Sometimes we will fail to get information that we need, and then we will need to learn other creative ways of obtaining it. A few weeks ago, I spent some time camping in Michigan near the Straits of Mackinac. You’ll recall that it’s impossible to get the specific location of pipelines because you can’t zoom in all the way. And while technology shapes how we understand infrastructure, it doesn’t always have the final say, especially if you learn how to read the landscape.
I wanted to get as close as I could towards near where the pipeline was in the straits and where it came on land. I looked at the map and saw that the nearest landmark was a lighthouse near the shoreline. On the way to the lighthouse, I found an Enbridge power station.
I drove down to the water just over the hill to see if it was possible to see where the exact point was that the pipelines went from the lake bed into the shore line – I knew they would be buried but figured there would be a marker post. I found a woman and started talking with her, and she pointed down a few hundred feet to say that the pipeline markers were there. The water has been very high on the lakes lately, and I didn’t think it was safe for me to go further.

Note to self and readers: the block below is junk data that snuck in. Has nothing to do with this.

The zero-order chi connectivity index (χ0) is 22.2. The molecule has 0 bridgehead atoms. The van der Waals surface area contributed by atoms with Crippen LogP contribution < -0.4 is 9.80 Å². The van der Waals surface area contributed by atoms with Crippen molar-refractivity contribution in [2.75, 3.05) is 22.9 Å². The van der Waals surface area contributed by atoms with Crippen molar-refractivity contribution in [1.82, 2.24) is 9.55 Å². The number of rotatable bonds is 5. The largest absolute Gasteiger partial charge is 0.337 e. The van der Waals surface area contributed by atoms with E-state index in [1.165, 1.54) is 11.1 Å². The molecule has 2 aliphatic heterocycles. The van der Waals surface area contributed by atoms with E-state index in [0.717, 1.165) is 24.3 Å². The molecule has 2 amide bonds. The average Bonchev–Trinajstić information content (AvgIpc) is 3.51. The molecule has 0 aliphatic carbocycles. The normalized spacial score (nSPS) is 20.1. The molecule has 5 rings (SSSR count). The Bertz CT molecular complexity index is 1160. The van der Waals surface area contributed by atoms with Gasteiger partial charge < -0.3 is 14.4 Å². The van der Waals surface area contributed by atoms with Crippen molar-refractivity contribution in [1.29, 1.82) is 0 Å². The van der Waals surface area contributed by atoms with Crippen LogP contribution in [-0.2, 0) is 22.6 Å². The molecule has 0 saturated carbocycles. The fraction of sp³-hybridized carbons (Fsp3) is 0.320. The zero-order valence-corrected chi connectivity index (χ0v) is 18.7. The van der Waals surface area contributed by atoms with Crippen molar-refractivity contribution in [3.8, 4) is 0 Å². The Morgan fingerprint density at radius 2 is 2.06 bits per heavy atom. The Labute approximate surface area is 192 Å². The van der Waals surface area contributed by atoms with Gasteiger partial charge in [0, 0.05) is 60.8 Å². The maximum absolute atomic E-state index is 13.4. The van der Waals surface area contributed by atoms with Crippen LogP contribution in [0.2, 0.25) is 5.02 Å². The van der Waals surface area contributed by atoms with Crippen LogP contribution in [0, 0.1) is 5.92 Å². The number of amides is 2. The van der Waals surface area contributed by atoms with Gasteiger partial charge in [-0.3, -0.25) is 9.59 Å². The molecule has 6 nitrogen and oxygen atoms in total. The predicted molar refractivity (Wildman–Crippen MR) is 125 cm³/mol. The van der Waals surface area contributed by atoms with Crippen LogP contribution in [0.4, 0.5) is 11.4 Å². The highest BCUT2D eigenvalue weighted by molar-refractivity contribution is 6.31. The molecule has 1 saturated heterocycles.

So I went back to my car, drove back up the hill, and turned off to the road going behind the power station. And finally I found where the pipeline was – not because it poked out of the ground, and not because of any large sign, but because of who was on top.
A family of deer was nourishing themselves on the grassy meadow growing on the right of way above this pipeline that many people view as a ticking time bomb . And as I looked at the deer closer, I could just make out a post marker hidden in the meadow grass.
Sometimes there is no way to get information about the environment because of the system we live in which says that corporations have more right to make money than your right to know what is happening to the hidden infrastructure all around us. But even with this petrostate logic, there is no substitute for paying attention to the land, and the air, and the water around us. Sometimes despite the logic of commodification, the information is right in front of you if you know where to look.